The Security of Unalienable Rights
The Declaration of Independence makes a profound statement about the role of civil government. Our founders came to view a civil government quite differently than the then philosophy of government in England where the king ruled people with a consolidation of powers. Because of different reforms such as the Magna Carta (1215), and the influence of men like Edward Coke and John Locke our founders saw the potential abuses in the “divine right of kings” philosophy. The architects of the American philosophy recognized the importance of certain individual rights that are connected to a person’s humanity, not granted by the government. Since the Creator is the giver of life, these rights come from the Creator, not from kings or other categories of civil rulers. With respect to these unalienable rights, our founders thought the civil government should be the protector of those rights rather than individuals being their own judge, jury, and executioner. Yet, the founders stated in the Declaration of Independence that it was the people who should choose those to whom they would entrust the duty to protect their unalienable rights.
“That to secure these rights,” is the phrase used in the Declaration of Independence to describe the civil government’s duty with respect to the unalienable gifts from the Creator, which are unalienable rights among men. “To secure” does not mean to define, limit, expand, or to eliminate. It means to protect, remove from danger, and make safe. To secure something presupposes it already preexists and who secures it is not the source of its existence. Thus, we see that certain rights are “unalienable” because they preexist civil government, having come from the Creator, not man.
To secure unalienable rights means to affirm these rights by passing laws and providing police protection. It also means to provide remedies to those who have been deprived of their unalienable rights. Without a method of enforcement and consequences for disobedience, a law is nothing more than a statement of moral value or advice. Our founders knew what “secure” meant and knew that the functions of the legislative, executive, and judicial branches of government were to focus on protecting and serving the people by securing their unalienable rights.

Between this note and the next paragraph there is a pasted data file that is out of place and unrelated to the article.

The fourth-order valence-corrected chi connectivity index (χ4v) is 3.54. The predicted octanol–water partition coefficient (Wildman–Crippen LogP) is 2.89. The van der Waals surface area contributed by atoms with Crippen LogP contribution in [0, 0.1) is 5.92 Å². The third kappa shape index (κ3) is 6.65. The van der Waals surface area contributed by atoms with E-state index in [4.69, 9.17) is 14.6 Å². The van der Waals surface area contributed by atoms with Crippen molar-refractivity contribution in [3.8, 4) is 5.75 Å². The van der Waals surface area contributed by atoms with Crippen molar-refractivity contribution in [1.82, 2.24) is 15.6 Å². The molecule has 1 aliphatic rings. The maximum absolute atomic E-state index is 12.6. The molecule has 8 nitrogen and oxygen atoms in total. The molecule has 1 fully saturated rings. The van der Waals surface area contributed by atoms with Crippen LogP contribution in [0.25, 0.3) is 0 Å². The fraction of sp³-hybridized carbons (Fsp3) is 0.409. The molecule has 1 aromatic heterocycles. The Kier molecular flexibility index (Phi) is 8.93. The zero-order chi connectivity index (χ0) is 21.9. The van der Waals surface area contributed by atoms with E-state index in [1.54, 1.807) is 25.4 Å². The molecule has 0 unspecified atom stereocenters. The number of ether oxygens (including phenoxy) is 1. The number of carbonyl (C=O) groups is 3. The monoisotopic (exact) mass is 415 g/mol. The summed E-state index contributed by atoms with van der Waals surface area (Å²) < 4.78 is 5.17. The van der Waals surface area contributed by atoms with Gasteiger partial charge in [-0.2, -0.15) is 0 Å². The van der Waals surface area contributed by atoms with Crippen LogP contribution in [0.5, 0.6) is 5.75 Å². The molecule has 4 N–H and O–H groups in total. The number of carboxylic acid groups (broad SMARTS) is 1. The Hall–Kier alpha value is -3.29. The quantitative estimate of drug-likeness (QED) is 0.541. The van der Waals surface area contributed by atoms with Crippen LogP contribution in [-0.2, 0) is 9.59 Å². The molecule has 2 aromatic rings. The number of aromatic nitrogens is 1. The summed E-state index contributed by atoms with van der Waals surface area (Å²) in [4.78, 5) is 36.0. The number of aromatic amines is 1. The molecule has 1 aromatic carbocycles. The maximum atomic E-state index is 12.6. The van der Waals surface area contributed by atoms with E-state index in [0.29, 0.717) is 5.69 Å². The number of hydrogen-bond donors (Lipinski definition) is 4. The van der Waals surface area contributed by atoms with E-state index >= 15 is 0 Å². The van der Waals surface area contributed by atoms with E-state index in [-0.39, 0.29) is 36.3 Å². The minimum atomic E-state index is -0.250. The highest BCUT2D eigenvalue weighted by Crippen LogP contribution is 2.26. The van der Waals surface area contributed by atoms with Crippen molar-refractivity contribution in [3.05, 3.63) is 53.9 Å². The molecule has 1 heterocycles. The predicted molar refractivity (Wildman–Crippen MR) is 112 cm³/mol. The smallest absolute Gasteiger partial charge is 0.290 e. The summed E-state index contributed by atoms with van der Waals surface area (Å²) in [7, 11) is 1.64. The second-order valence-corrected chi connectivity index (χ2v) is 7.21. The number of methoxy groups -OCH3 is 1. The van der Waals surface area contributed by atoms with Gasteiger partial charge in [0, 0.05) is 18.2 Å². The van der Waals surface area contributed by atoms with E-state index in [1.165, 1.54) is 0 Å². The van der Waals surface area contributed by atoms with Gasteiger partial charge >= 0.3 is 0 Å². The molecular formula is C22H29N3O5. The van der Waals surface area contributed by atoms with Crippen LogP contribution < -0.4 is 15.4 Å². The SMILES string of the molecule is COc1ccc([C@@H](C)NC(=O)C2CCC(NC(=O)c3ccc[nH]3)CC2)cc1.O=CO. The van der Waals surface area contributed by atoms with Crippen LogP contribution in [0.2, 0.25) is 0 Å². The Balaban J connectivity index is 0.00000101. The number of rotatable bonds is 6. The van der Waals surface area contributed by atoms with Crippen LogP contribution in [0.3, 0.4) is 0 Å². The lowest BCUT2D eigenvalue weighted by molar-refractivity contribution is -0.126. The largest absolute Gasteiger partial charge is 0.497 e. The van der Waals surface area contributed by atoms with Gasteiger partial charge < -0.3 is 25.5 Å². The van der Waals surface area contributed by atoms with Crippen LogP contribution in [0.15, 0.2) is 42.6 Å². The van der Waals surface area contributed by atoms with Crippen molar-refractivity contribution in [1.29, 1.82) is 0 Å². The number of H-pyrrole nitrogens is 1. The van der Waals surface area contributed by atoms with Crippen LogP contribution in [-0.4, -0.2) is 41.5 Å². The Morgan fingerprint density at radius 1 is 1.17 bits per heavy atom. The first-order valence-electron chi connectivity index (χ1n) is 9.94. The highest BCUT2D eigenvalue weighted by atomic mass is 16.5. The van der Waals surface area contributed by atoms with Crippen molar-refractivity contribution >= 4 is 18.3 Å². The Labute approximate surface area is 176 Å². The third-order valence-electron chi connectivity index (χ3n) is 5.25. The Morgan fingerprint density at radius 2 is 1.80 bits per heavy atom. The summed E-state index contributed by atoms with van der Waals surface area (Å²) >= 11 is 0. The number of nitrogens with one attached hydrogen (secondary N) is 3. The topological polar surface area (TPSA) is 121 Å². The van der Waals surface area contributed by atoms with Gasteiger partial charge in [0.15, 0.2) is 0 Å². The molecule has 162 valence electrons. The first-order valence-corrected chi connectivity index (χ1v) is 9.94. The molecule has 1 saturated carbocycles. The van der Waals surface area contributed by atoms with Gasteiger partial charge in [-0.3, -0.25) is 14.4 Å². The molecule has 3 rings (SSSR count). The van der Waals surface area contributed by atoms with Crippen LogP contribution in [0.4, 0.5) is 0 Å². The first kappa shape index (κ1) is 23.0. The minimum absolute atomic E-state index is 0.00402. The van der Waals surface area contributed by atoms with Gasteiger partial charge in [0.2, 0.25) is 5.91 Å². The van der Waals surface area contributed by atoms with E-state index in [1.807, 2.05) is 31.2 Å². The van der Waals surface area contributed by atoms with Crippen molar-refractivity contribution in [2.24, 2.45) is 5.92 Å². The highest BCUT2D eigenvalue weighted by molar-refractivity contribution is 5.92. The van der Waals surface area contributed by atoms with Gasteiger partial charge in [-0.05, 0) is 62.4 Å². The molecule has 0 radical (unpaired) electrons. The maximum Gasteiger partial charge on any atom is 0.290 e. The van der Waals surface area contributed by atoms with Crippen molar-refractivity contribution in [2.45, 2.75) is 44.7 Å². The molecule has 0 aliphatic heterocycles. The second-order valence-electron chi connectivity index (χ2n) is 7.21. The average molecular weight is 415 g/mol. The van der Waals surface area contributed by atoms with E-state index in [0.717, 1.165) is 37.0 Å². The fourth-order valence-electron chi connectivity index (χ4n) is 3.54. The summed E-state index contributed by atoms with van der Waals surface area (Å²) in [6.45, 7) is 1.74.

Even without a legal background, it is easy to understand that our laws against murder and other bodily injury, laws against theft, and laws against burglary are all there to protect unalienable rights. In England and in the early history of our country, these crimes were call “common law crimes” because everyone knew they were wrong as infringing upon the unalienable rights of another, but there was no criminal statute that declared them as crimes. Even though there was no statute saying that murder was wrong, a person could be convicted of common law murder because the evil of murder was common knowledge based upon the laws of nature. Today, we do not have any common law crimes because they all have been declared wrong by statute, but the purpose of laws against such crimes has not changed—they are there to secure the unalienable rights of individuals.